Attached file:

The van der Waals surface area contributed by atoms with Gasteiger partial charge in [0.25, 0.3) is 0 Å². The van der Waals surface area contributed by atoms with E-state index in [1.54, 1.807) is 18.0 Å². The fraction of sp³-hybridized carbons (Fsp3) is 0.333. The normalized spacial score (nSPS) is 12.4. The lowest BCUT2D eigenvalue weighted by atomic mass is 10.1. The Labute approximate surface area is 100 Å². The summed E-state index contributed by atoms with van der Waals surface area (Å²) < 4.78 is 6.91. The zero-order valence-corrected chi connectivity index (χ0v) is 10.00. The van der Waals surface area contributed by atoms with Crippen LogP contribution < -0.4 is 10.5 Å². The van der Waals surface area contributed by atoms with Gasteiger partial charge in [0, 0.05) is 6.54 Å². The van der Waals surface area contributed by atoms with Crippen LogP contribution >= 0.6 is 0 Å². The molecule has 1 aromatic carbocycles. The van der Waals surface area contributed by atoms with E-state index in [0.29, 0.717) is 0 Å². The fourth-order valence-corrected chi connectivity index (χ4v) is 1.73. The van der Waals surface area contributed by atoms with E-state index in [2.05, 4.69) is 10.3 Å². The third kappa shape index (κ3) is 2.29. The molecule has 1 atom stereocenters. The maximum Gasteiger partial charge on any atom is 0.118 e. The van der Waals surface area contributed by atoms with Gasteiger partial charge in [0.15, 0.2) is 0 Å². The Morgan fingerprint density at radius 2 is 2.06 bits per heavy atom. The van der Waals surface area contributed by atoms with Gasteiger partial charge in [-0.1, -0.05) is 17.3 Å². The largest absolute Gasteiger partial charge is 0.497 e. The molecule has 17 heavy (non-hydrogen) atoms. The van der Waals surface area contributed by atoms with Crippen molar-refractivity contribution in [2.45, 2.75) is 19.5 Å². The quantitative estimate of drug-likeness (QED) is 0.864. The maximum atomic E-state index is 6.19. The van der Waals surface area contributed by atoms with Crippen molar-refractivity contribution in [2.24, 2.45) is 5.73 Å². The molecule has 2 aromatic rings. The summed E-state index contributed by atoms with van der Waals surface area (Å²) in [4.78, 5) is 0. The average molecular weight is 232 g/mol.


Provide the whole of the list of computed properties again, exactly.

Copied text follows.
The van der Waals surface area contributed by atoms with Gasteiger partial charge in [0.25, 0.3) is 0 Å². The van der Waals surface area contributed by atoms with E-state index in [1.54, 1.807) is 18.0 Å². The fraction of sp³-hybridized carbons (Fsp3) is 0.333. The normalized spacial score (nSPS) is 12.4. The lowest BCUT2D eigenvalue weighted by atomic mass is 10.1. The Labute approximate surface area is 100 Å². The summed E-state index contributed by atoms with van der Waals surface area (Å²) < 4.78 is 6.91. The zero-order valence-corrected chi connectivity index (χ0v) is 10.00. The van der Waals surface area contributed by atoms with Crippen LogP contribution < -0.4 is 10.5 Å². The van der Waals surface area contributed by atoms with Gasteiger partial charge in [0, 0.05) is 6.54 Å². The van der Waals surface area contributed by atoms with Crippen LogP contribution >= 0.6 is 0 Å². The molecule has 1 aromatic carbocycles. The van der Waals surface area contributed by atoms with E-state index in [0.29, 0.717) is 0 Å². The fourth-order valence-corrected chi connectivity index (χ4v) is 1.73. The van der Waals surface area contributed by atoms with E-state index in [2.05, 4.69) is 10.3 Å². The third kappa shape index (κ3) is 2.29. The molecule has 1 atom stereocenters. The maximum Gasteiger partial charge on any atom is 0.118 e. The van der Waals surface area contributed by atoms with Gasteiger partial charge in [0.15, 0.2) is 0 Å². The Morgan fingerprint density at radius 2 is 2.06 bits per heavy atom. The van der Waals surface area contributed by atoms with Gasteiger partial charge in [-0.1, -0.05) is 17.3 Å². The largest absolute Gasteiger partial charge is 0.497 e. The molecule has 17 heavy (non-hydrogen) atoms. The van der Waals surface area contributed by atoms with Crippen molar-refractivity contribution in [2.45, 2.75) is 19.5 Å². The quantitative estimate of drug-likeness (QED) is 0.864. The maximum atomic E-state index is 6.19. The van der Waals surface area contributed by atoms with Crippen molar-refractivity contribution in [2.24, 2.45) is 5.73 Å². The molecule has 2 aromatic rings. The summed E-state index contributed by atoms with van der Waals surface area (Å²) in [4.78, 5) is 0. The average molecular weight is 232 g/mol.